The action to be taken was decided upon quickly; Albus would go with Arthur and Remus and Harry and pay a little visit to their elected representative, before he did something regretful and they had to exercise their feelings in ways other than voting. Tonks would stay there, and keep guard with Snape. Harry was roused, and his expression finally grew tight, and angry at the news, quickly dressing in warm clothes as Molly fussed about him.

And then they left. The walk to the Ministry was bracing in the night London air, and none of them bothered to talk. They found the Ministry guarded, of course, but thanks to Arthur's reservoir of goodwill amongst the staff, Dumbledore's bluster and Harry's steely-eyed distemper (would you want to be on the bad side of the Boy Who Lived, Remus asked the guards) they managed to bluff their way into seeing Fudge.

The Minister was in the Department of Mysteries as they entered, consulting with his advisors and experts about what to do with the body, and he smiled to himself when he saw what company he'd been graced with. The capitulation he'd made two months ago still stung him, and this was certainly a chance for petty revenge.

"Weasley," he called, snapping his fingers, and Percy jumped to stand besides him.

"Yes, sir?" Percy ignored the glare Harry gave him, and glared right back when he thought Dumbledore wasn't looking.

"Have the body dragged out and burnt, will you?" Fudge said, smirking at them as Percy gave orders to several D.M.L.E. people.

"No!" Harry screamed and everyone in the room turned to face him. "You can't touch the body!" Remus and Arthur were quick enough to catch him before he lunged for the Minister, hands curled into claws, and more than madness in his eyes. Holding him up by the arms, they lifted Harry off the floor, and his legs peddled air as he struggled and spat.

"A traitor's fate, Cornelius?" Dumbledore asked calmly, as if discussing the weather. Harry thrashed about again. "The punishment of burning is an old one."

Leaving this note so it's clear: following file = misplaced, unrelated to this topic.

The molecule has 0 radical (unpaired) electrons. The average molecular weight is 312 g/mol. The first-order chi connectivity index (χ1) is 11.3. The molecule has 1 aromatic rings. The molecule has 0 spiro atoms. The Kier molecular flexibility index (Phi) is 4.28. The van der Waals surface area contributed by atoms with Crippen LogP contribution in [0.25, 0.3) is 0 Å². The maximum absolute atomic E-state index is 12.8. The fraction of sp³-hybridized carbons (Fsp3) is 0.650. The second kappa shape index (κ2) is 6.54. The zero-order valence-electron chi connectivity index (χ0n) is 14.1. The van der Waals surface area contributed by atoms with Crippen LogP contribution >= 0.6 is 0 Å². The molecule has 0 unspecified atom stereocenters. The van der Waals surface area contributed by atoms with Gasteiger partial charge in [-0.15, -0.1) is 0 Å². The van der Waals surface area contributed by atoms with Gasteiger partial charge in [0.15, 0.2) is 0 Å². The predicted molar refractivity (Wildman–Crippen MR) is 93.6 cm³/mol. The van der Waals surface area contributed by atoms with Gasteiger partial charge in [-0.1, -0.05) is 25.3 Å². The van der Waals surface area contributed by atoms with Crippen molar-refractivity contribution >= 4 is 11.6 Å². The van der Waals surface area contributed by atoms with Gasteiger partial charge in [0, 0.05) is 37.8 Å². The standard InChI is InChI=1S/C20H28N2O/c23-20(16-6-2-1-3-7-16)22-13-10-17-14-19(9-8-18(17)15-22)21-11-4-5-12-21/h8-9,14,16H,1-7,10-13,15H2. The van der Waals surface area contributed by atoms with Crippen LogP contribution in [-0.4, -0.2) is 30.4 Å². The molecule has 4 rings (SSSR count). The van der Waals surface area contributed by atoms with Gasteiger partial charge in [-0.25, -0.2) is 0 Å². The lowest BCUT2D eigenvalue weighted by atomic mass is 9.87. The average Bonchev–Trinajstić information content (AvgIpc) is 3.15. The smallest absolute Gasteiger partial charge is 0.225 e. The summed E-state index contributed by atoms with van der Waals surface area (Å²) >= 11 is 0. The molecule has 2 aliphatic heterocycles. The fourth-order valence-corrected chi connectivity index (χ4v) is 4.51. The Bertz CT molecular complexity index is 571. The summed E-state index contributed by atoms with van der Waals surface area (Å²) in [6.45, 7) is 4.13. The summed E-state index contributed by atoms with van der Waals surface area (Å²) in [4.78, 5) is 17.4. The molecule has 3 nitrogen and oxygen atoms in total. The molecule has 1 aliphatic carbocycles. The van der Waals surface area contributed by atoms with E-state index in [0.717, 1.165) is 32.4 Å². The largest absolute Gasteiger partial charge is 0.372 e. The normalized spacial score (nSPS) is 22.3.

"Would you prefer I have the body drawn and quartered, Albus?" Fudge responded, one eyebrow raised.

"You can't do this to him! He's NO TRAITOR."

Cornelius Fudge deftly removed one of his gloves, and smacked Harry in the face with it, a wet slapping sound as leather met skin. Just as deftly he put it back on, daring anyone to question him. "Have him removed, Albus, or I'm afraid the Boy Who Lived may have treated for emotional instability."

At one look from Dumbledore, Remus and Arthur bundled Harry out, still yelling and screaming, and Ministry employees scurried left right and centre, dragging the limp corpse into the corridor before they were the next to suffer the Minister's wrath.

"Do you hate me so much, Cornelius?" Dumbledore wondered, and all the understanding in the world was in his tone. Fudge visibly flinched, before smoothing back his hair with a gloved hand.

"I think you'll find Black's verdict still stands, unless you have new evidence to put before the Wizengamot?" Fudge's entire being was a challenge, and Albus Dumbledore quailed before it, nodding both in departure and admission as he left the building.

The following day, the Prophet had a huge front page headline detailing Black's 'execution' for 'crimes against the state'. It reported that he had finally been apprehended the past night while 'breaking into' the Ministry and being caught by a team of Aurors. There was a scuffle, and Black had been killed while trying to escape -- the number of Stunning spells was apparently too much for his heart to cope with. Of course, the Ministry Aurors were heroes, braving such an evil mastermind. They had to be, and no-one bothered to contradict the force of history.

The closest thing he had to the funeral was the reading of his will. The Wizengamot clerk calmly read out the document, and despite the findings of guilt in the Black matter, announced that the Ministry had gracious and generously decided not to confiscate the family's remaining assets, including the House at Number 12, Grimmauld Place. As the last direct descendant of that particular branch, Sirius' will stood, and in turned that even fifteen years ago, when the will was dated, he had bequeathed the house and all its contents to one Remus J. Lupin.

Remus was on the verge of tears as he left the small, cramped office -- the duty had been undertaken by an Assistant Deputy Clerk, the lowest paid civil servant imaginable, and only one person had been allowed to attend for fear that "such a criminal as Black gained a certain notoriety through the understandable, if saddening, claims of innocence by his remaining friends" as the Minister said, the "few friends he hadn't managed to kill."